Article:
Camera bodies, lenses and accessories are significant investments that require care. They start the day with us at sunrise, finish at sunsets and stick with us for the many moments in between. They attend parties, milestone events, embark with us on travel or when we're just kicking around the house looking for something to shoot. Many take care of their gear after every outing. Some wait until it's very obvious that a good cleaning and maintenance is well overdue.
With a few dollars and a few minutes of routine care time, your investment will require less costly maintenance. Read on for simple care tips that will ensure your gear continues to provide you with beautiful, clear images for many years.
Photo by the Preiser Project
1. Lens Caps: Front and Back
Making the personal commitment to always keep the caps on your lenses when not in use will protect your lenses and help keep them clean, scratch-free and safe, inside and out.
2. Lens Cleaners
Lens cleaners come in single packs, multi-packs, sprays and/or wipes. Buy these in bulk and keep multiple in your camera bag, car, laptop bag and home storage area. Even after the lenses are clean, use the wipes to keep the other areas of your camera clean. Don't forget to wipe the viewfinder and the live view screen.
Even when in storage, dust collects on our lenses and cameras. When taking lenses out of the bag and after removing the front lens cap, using the blower to remove dust is a one second action that prevents removing spots on the images in post processing. The blower is always in my bag.
Another effective use of the blower is to blow the grooves of the lens before removing the lens from the camera, particularly if you've been in a dusty or sandy area. Wait until the dust settles (sorry, couldn't resist) before removing and changing lenses.
Photo by Chris Hsia
In the event the sensor collects too much dust, the hand blower (never used compressed air from the can, this will damage your sensor) can be used for light dust situations. Before performing this function, make sure you follow instructions in the manual. It took me a couple of years to feel comfortable doing this. Note: a blower can also put dust onto your sensor too, so be careful.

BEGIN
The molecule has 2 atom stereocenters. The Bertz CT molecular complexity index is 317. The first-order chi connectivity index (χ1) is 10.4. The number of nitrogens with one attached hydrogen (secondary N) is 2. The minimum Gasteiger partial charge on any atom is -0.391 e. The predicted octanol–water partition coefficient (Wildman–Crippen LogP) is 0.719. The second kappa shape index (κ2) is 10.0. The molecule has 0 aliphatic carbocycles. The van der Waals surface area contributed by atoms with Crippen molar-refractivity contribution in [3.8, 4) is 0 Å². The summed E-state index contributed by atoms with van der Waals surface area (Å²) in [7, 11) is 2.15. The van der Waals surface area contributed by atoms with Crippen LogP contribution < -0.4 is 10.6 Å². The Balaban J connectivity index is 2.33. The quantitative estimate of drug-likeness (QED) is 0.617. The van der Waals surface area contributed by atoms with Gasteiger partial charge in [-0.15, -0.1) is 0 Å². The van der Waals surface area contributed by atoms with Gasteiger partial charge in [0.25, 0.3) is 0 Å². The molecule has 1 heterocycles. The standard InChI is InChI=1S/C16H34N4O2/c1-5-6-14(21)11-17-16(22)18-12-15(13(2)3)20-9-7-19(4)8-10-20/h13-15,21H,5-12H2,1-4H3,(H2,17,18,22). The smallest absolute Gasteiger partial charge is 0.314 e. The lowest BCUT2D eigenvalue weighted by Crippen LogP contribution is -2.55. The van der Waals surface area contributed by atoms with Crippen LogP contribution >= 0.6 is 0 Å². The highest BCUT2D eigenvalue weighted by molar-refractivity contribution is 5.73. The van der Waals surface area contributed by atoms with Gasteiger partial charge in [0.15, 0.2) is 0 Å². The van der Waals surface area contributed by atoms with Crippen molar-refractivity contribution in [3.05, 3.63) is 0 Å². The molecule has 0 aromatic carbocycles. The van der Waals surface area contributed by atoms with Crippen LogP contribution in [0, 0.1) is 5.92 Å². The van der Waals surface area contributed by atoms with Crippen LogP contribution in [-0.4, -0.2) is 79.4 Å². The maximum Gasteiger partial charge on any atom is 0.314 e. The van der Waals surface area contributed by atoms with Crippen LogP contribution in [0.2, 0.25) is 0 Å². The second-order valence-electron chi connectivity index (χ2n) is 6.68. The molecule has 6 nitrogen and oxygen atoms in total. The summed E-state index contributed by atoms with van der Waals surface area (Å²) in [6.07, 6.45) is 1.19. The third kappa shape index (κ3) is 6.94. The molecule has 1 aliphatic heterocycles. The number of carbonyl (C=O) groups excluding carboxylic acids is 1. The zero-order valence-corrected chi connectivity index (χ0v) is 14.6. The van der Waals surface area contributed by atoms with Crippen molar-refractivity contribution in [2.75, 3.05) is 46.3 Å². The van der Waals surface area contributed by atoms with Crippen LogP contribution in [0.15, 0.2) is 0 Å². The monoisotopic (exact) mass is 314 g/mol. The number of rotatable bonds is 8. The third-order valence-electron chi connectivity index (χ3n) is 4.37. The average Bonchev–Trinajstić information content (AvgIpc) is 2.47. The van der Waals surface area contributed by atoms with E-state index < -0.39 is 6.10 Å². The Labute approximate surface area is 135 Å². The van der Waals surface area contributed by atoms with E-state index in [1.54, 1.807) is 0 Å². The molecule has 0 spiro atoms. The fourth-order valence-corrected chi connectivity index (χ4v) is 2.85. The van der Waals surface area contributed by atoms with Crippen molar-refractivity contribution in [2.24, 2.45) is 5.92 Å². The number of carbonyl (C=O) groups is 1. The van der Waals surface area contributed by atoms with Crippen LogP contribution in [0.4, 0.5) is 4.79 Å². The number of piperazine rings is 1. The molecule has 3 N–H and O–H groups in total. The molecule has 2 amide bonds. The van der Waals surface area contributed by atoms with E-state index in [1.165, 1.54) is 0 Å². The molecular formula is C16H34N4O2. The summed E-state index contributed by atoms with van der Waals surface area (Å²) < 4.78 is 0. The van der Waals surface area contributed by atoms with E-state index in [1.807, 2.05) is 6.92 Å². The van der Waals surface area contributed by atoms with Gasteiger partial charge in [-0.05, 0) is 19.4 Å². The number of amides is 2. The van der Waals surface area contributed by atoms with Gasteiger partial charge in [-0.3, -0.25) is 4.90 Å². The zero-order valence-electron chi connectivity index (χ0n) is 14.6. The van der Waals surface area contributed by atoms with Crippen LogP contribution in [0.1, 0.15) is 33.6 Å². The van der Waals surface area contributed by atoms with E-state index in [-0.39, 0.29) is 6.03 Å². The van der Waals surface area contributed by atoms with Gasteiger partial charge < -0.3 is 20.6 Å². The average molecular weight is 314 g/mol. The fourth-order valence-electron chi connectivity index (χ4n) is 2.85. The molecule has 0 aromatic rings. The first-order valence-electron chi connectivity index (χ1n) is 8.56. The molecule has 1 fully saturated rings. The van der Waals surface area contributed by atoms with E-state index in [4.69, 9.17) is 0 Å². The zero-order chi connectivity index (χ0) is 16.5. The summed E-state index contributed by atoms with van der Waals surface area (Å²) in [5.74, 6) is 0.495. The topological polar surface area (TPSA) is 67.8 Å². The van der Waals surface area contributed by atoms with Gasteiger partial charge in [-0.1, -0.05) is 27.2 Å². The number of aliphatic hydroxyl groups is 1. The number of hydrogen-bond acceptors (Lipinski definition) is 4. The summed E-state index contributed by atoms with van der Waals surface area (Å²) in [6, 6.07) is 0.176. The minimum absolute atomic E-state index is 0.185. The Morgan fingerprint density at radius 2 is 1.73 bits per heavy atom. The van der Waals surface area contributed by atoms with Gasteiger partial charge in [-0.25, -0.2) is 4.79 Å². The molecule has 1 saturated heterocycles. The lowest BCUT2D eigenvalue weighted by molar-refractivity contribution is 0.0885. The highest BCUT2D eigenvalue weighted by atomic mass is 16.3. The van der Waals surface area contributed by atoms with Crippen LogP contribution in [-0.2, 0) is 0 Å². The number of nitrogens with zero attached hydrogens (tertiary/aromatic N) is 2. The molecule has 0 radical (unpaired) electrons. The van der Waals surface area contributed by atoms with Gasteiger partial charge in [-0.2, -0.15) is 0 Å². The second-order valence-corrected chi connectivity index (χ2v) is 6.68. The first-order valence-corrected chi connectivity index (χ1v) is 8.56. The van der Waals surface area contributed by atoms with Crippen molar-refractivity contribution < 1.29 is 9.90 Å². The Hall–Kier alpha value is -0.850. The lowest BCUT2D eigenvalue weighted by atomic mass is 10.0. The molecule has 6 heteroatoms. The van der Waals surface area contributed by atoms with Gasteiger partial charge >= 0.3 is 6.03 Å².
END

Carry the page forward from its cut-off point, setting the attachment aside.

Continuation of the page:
If the sensor is still dirty, consider professional maintenance for a nominal fee. Sensor damage brings harm to the pocketbook and time without your camera.
4. Camera Bag
There are many high quality camera bags and backpacks that come in different shapes, sizes, colors and construction. Finding the right camera bag or bags takes time, particularly as your gear collection expands.
For storage and travel, select a sturdy multi-compartment bag that has sufficient padding protection and is water repellent/resistant. When it's out for a daily hike, having a backpack or daypack is easy on the back while protecting the camera.
Tip: take your gear with you when selecting a camera bag. Or if ordering online, look at the pictures of the bags and review their dimensions. Then lay out your gear that you would keep in the bag with a couple of inches between each item and measure to see if it fits. Not perfect, but it helps.
5. Clean Camera Bag
When we've had our camera bag for months and years, it collects ‘things'. It may be a silica packet (see below) that tore, dust or grass that somehow made its way in when doing an outdoor shoot. Dog or cat hair may magically float in from our fur-kids. Perform a spring cleaning and it will feel almost like new.
6. Rain Sleeve
A 2 pack of 18-inch rainsleeves sells for $6.50 US at Amazon. I have one in each camera bag just in case. For smaller camera/lenses, a zip-loc bag can serve as good protection in a pinch.
Photo by Chris Short
7. Silica Gels
Our cameras are exposed to many conditions. Air conditioning, indoor heat, external elements. Taking silica packets that are found in packing materials or silica capsules found in medicine containers (like Excedrin, Acetaminnophen, Aspirin) and keeping them in your camera bags will help absorb moisture. Pet and child alert: when these go in your bags, make sure to keep them out of reach of pets and children. Silica is not to be consumed and is poisonous.
Cameras, lenses and accessories are expensive. The down time without our gear can be costly and just plain irritating. Taking a few minutes to clean, inspect and protect your gear ensures you're ready to go the next day.
Need all the good advise thanks
You’re very welcome Shirley!
Cheers I found these tips helpful, off cleaning now
Awesome Paul – thank you!
Great reminder for us all. I like the idea of taking storage bags (just in case).
You’re very welcome Jon!
Thank you for this advice. Greatly appreciated.
Hi Vincent – you’re comments are appreciated!:)
I was amazed to see that I know all of the tips, and now how lazy I am, that I don,t do them more often, it only took me about ten minuets to my camers and two lens.
Bill – thanks for reading and commenting – have a good one!
Yep good reminders of what to do…thanks
You’re very welcome Tilton!
The moment I buy a new lens I put a UV filter on it. Protects the lens from accidents, a small investment.
Really appreciate it. Thanks a lot for the tips.
Silica packs are actually non-toxic. The packages have a “Do Not Eat” warning simply because they are not food, and pose a choking hazard to small children. Good advice nonetheless.
great, simple, DIY maintenance skills for all levels of photography. I’d also recommend annual professional cleanings. PS silica gel is not poisonous, it’s quite inert 😉
Great article! Thanks for writing it.
I travel for a living and have a camera by my side nearly constantly. I’m super-fussy about sand. I never set my bag down in any kind of sand. Tripod legs get cleaned up right away. Sand is a killer of gear!
Thank you for adding warning about silica packets!
Might need to copy and past this, then shorten it into smaller, condensed bullet point list. Very helpful.